This study assessed the predictive accuracy of previously published bioelectrical impedance analysis equations for estimating fat-free mass of young (20–39 yr) Hispanic women (N = 29). The reference method was hydrostatic weighing at residual lung volume. Body density was converted to percent body fat using the Siri equation. Resistance and reactance were measured with a Valhalla bioimpedance analyzer. The bioelectrical impedance analysis equations of Lohman, Rising, Stolarczyk, Segal, Gray, and Van Loan were cross-validated. There were significant correlations between criterion and predicted fat-free mass (r = 0.86–0.95) for all equations. The standard error of estimate for each equation was acceptable; however, the total error for the Stolarczyk (3.2 kg) and the Van Loan (4.6 kg) equations exceeded the recommended value (2.8 kg). For all equations, the difference between average criterion and predicted fat-free mass was significant (P < 0.05). However, the mean differences for the Lohman (0.8 kg), Segal (0.8 kg), and Gray (0.9 kg) equations were small. In conclusion, the Segal, Lohman, and Gray equations may have potential for assessing the body composition of healthy, acculturated, Hispanic women.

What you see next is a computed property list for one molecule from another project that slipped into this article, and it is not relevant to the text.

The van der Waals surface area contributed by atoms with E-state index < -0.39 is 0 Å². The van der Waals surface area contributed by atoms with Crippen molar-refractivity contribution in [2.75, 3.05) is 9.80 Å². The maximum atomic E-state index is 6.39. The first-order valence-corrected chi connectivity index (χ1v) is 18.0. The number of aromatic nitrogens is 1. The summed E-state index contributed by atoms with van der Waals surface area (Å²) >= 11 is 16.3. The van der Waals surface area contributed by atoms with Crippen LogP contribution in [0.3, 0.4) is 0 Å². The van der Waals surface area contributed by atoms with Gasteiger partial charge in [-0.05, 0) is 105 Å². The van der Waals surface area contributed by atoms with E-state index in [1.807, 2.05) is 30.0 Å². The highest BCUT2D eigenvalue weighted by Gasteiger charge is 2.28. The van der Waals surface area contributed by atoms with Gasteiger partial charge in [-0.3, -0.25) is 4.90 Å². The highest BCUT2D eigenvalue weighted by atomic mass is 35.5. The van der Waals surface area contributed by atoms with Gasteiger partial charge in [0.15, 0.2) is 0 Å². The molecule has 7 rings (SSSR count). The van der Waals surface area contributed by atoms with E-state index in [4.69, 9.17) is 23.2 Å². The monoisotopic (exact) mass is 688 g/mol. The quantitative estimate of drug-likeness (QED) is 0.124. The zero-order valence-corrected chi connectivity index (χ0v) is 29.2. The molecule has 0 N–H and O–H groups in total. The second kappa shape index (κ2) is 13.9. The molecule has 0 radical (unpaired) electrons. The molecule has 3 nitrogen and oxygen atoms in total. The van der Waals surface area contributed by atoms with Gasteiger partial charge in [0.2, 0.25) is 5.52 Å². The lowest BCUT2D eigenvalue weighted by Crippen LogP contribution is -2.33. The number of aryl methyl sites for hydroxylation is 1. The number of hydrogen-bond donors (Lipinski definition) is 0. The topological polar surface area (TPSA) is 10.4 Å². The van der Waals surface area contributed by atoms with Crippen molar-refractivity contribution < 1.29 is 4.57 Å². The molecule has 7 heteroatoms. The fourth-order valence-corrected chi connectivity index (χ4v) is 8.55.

©1995The American College of Sports Medicine